By now, we can easily see field excursions to places of historical, cultural, or scientific significance should not be a burden but rather an asset that makes people and ideals from books more relatable and interesting. Our students certainly thought this was the case.

Here's the real kicker: I take my college students to the very same places and conduct similar activities with them. Our desire to experience the past on a more personal level cannot and should not change with age or setting. Far too typical is it for some college professors (and even high school teachers) to perceive field trips beneath their pedigree as something infantile or lacking maturity. This could not be farther from the truth. Visiting places is as fundamental to an historian's work as digging out a rare manuscript from an archive. Others simply do not want to be bothered with the logistics of planning such expeditions. Regardless, do not belittle field trips, embrace them. In such settings, one can learn from younger people in order to become a better educator. In other words, do yourself and your students a favor and keep it real. The power of place is not easily replicated in the classroom.

Sunday, June 28, 2015

Tuning in to History


Last month, I had the opportunity of presenting at The Journey Through Hallowed Ground's annual conference in Waterford, Virginia.  The Journey oversees a national heritage corridor that stretches from Gettysburg to Thomas Jefferson's Monticello.  Each year, speakers, public historians, and engaged citizens congregate to discuss history that occurred within that region but also to strategize innovative ways to enhance education, outreach, and collaboration among sites and organizations.

My presentation was entitled "Heroines of History: Gettysburg's Women at War."  Delving into the lives and struggles of the families who were dramatically shaped by the pivotal 1863 battle, I sought to convey an intimate portrait of a community forever changed by the Civil War. We discussed how young ladies, not even old enough to drive today, were pulled into the hellish vortex of battle and field hospitals. Like all communities, divisions existed within 1860s Gettysburg.  In most cases, the residents--primarily women and children--were forced to push differences aside in the name of survival.  And what a story it is.

Filmed by C-SPAN at the historic John Wesley Methodist Church, home of a continuously active African American congregation from 1891 through 1968, my presentation is now available online for you to view.

Special thanks is due to The Journey Through Hallowed Ground for facilitating this conference and my filmed segment.  You may tune into the presentation here.

Sites such as the Shriver House in Gettysburg offer context to the plight of 1860s civilians.

Wednesday, June 24, 2015

Why the Confederate Flag Flies



Over the past week, I have been carefully reflecting upon the tragic events surrounding the shooting at the Emanuel African Methodist Episcopal Church in Charleston, South Carolina.  As one who has visited Charleston on numerous occasions to revel in its rich history and culture, words can barely express the degree of sorrow I feel over the circumstances.  My regret comes not only from the loss of human life but in acknowledging the legacies of our nation's original sin as they continue to haunt us.  Needless to say, these last days have been steeped in symbolism, historical repetition, and tragic irony.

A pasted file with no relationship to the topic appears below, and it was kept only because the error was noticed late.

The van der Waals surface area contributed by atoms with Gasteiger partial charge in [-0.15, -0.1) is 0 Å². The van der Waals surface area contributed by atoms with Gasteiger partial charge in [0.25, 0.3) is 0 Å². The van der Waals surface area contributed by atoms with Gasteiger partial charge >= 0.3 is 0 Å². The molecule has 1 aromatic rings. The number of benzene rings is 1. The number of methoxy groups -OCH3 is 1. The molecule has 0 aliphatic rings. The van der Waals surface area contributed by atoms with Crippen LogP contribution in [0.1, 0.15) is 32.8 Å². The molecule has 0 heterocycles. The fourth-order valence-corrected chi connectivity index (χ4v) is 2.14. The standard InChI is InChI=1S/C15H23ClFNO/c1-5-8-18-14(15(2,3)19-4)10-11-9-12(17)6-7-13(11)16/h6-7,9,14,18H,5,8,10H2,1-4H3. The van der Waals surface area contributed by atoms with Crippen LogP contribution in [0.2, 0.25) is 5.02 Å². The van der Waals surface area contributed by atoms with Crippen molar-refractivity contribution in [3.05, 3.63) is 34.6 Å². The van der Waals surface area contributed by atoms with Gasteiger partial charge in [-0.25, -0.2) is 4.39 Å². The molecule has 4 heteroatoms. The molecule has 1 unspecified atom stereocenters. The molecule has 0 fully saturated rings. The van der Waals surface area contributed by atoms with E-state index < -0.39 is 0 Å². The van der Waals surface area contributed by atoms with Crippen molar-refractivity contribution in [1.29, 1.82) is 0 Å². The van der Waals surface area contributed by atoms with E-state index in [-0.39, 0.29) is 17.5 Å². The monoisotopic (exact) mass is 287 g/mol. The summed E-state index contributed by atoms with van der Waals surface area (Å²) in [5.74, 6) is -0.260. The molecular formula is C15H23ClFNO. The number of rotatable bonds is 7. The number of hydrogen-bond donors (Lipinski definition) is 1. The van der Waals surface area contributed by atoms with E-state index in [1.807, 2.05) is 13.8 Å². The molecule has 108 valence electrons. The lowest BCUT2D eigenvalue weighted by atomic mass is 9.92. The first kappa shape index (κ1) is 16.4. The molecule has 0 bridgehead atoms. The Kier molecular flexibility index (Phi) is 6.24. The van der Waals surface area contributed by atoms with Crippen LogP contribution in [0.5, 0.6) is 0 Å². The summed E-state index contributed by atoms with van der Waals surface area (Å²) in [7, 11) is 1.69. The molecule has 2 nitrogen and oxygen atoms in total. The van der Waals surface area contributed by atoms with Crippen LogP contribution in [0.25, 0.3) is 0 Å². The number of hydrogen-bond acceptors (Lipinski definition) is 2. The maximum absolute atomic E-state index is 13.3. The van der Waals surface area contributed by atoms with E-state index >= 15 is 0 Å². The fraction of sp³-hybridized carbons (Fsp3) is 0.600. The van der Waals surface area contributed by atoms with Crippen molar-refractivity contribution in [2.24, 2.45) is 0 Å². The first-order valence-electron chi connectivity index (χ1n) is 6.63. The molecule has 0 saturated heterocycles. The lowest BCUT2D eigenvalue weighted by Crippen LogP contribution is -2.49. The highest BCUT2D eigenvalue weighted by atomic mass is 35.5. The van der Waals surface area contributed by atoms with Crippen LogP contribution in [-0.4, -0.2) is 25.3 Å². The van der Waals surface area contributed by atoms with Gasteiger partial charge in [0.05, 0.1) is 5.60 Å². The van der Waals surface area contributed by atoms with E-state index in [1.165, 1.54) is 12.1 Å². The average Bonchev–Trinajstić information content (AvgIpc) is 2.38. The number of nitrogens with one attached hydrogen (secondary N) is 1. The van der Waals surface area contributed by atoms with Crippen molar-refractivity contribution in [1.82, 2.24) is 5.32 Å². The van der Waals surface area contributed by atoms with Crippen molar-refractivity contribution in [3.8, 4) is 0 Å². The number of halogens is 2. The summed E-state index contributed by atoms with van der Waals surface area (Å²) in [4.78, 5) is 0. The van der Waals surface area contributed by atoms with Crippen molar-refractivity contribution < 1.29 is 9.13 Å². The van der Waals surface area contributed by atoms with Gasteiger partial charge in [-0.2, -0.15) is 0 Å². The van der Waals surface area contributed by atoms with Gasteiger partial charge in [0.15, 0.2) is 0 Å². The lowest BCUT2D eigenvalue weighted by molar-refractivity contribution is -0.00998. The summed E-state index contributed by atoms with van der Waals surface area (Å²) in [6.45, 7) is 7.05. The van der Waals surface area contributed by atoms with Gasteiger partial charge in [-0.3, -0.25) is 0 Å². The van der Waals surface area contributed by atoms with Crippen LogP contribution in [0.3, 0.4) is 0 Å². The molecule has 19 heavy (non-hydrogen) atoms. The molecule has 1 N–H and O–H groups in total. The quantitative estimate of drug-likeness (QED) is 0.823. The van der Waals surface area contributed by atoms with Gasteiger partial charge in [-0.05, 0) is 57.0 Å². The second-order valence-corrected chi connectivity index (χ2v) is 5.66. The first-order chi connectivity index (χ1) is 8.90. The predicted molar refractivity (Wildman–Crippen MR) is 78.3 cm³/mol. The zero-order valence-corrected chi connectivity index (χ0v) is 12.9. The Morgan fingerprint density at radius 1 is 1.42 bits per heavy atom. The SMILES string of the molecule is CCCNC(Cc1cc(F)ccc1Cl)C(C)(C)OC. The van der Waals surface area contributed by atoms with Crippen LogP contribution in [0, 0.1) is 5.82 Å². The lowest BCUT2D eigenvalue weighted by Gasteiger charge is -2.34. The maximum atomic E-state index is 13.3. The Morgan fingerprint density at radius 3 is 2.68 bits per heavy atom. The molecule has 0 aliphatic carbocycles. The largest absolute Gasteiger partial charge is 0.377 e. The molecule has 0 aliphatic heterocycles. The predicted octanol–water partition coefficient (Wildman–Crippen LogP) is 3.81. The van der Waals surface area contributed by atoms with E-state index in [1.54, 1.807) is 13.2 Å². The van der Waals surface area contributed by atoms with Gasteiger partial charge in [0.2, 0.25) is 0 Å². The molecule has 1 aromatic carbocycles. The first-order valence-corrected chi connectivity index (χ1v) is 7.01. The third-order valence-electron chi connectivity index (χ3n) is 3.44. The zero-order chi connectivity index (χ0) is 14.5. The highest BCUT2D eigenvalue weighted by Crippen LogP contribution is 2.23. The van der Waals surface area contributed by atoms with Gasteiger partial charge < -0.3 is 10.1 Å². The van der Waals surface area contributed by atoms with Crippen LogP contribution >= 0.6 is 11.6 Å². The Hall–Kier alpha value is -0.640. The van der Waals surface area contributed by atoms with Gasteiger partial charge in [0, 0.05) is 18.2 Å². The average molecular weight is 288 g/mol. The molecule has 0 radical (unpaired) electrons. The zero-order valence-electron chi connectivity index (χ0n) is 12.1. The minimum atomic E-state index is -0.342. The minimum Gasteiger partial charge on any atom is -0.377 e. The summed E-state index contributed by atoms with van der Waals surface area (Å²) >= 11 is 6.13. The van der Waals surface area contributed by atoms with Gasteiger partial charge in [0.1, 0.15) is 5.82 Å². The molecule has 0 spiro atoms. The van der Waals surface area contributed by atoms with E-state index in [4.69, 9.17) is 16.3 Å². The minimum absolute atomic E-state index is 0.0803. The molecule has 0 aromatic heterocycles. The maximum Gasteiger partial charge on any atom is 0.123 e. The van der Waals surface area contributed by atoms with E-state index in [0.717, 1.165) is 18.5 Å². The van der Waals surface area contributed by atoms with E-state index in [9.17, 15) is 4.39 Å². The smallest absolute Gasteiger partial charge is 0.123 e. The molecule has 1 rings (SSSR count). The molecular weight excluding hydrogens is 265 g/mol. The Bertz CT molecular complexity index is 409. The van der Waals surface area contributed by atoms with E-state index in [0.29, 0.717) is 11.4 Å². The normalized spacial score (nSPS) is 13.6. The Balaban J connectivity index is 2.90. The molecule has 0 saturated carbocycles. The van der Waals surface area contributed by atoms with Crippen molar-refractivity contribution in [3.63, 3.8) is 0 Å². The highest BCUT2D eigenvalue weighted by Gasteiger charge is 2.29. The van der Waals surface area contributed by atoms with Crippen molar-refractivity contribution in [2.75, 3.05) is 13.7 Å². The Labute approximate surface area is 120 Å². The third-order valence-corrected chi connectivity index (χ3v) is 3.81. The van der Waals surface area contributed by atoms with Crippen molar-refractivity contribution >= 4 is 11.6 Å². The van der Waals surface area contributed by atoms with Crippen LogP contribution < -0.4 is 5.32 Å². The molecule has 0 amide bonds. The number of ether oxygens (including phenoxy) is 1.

As many have undoubtedly heard in the news, the AME Church that came under attack boasted a long tradition of defiance in the face of racial adversity ranging back to the days of slavery.  Sadly, the pattern was repeated last week.  Shooter Dylann Roof's embrace of the Confederate flag in photos exhibited by the press scratched open the unhealed wounds stemming from our unresolved dilemmas of the Civil War.  The redundant "heritage versus hate" debate has reignited in southern statehouses and on cable news.

The southern cross is the most divisive symbol in American history--and rightfully so.  The banner is a painful token of the nation's darkest ideals, representing not only the Confederacy but a century and a half of touting white supremacy in its various forms.  As one who has studied the Civil War most of my life, I can also attest to the different interpretations of the flag spanning across racial, cultural, and Geo-political stances.  I have made acquaintance with many a history buff who devoutly perceive the flag as a symbol of southern honor and utilize it to pay homage to rebel ancestors.  At the same time, this is a one dimensional view of a multifaceted image.

Much of the problem permeates from the Lost Cause tradition--the troublesome rewriting of southern history after the war that removed Confederate guilt or association from slavery.  Ex-Confederate leaders, Jefferson Davis and Alexander Stephens chief among them, quickly changed their tunes in the postwar era to proclaim their war as a crusade against tyrannical Federal power.  (All this was said despite Stephens years earlier stating that slavery was the "cornerstone" of their civilization.)  The Lost Cause mythos was handed down to subsequent generations and a vast number of Americans today still believe slavery had no influence in igniting America's deadliest conflict.